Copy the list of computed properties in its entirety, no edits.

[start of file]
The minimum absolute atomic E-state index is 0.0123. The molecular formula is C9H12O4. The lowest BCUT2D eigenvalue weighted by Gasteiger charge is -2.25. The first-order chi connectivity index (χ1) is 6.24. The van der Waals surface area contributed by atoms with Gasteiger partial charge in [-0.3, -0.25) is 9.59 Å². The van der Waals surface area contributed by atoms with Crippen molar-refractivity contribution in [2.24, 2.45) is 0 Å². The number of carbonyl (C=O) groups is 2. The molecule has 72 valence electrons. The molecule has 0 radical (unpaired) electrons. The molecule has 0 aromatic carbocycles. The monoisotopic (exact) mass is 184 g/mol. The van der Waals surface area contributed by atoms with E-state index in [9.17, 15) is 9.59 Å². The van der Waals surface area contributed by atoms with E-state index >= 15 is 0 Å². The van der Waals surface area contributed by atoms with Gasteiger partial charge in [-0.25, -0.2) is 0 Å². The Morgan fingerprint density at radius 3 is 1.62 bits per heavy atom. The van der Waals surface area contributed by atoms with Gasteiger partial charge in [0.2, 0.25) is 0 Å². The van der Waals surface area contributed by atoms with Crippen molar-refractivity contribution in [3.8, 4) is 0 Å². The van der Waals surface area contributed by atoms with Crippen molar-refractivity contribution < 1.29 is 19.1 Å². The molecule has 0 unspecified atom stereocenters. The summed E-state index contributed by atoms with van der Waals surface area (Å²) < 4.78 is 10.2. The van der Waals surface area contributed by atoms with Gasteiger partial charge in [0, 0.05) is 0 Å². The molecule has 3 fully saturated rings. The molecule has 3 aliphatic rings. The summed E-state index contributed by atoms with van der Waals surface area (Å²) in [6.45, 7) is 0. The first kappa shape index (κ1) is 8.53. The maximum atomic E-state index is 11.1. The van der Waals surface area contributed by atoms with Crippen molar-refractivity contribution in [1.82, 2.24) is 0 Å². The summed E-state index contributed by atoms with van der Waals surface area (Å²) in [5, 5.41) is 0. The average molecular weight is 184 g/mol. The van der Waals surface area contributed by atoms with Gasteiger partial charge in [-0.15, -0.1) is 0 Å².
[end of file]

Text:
The minimum absolute atomic E-state index is 0.0123. The molecular formula is C9H12O4. The lowest BCUT2D eigenvalue weighted by Gasteiger charge is -2.25. The first-order chi connectivity index (χ1) is 6.24. The van der Waals surface area contributed by atoms with Gasteiger partial charge in [-0.3, -0.25) is 9.59 Å². The van der Waals surface area contributed by atoms with Crippen molar-refractivity contribution in [2.24, 2.45) is 0 Å². The number of carbonyl (C=O) groups is 2. The molecule has 72 valence electrons. The molecule has 0 radical (unpaired) electrons. The molecule has 0 aromatic carbocycles. The monoisotopic (exact) mass is 184 g/mol. The van der Waals surface area contributed by atoms with E-state index in [9.17, 15) is 9.59 Å². The van der Waals surface area contributed by atoms with E-state index >= 15 is 0 Å². The van der Waals surface area contributed by atoms with Gasteiger partial charge in [-0.25, -0.2) is 0 Å². The Morgan fingerprint density at radius 3 is 1.62 bits per heavy atom. The van der Waals surface area contributed by atoms with Gasteiger partial charge in [0.2, 0.25) is 0 Å². The van der Waals surface area contributed by atoms with Crippen molar-refractivity contribution in [3.8, 4) is 0 Å². The van der Waals surface area contributed by atoms with Crippen molar-refractivity contribution < 1.29 is 19.1 Å². The molecule has 0 unspecified atom stereocenters. The summed E-state index contributed by atoms with van der Waals surface area (Å²) < 4.78 is 10.2. The van der Waals surface area contributed by atoms with Gasteiger partial charge in [0, 0.05) is 0 Å². The molecule has 3 fully saturated rings. The molecule has 3 aliphatic rings. The summed E-state index contributed by atoms with van der Waals surface area (Å²) in [6.45, 7) is 0. The first kappa shape index (κ1) is 8.53. The maximum atomic E-state index is 11.1. The van der Waals surface area contributed by atoms with Crippen molar-refractivity contribution in [1.82, 2.24) is 0 Å². The summed E-state index contributed by atoms with van der Waals surface area (Å²) in [5, 5.41) is 0. The average molecular weight is 184 g/mol. The van der Waals surface area contributed by atoms with Gasteiger partial charge in [-0.15, -0.1) is 0 Å².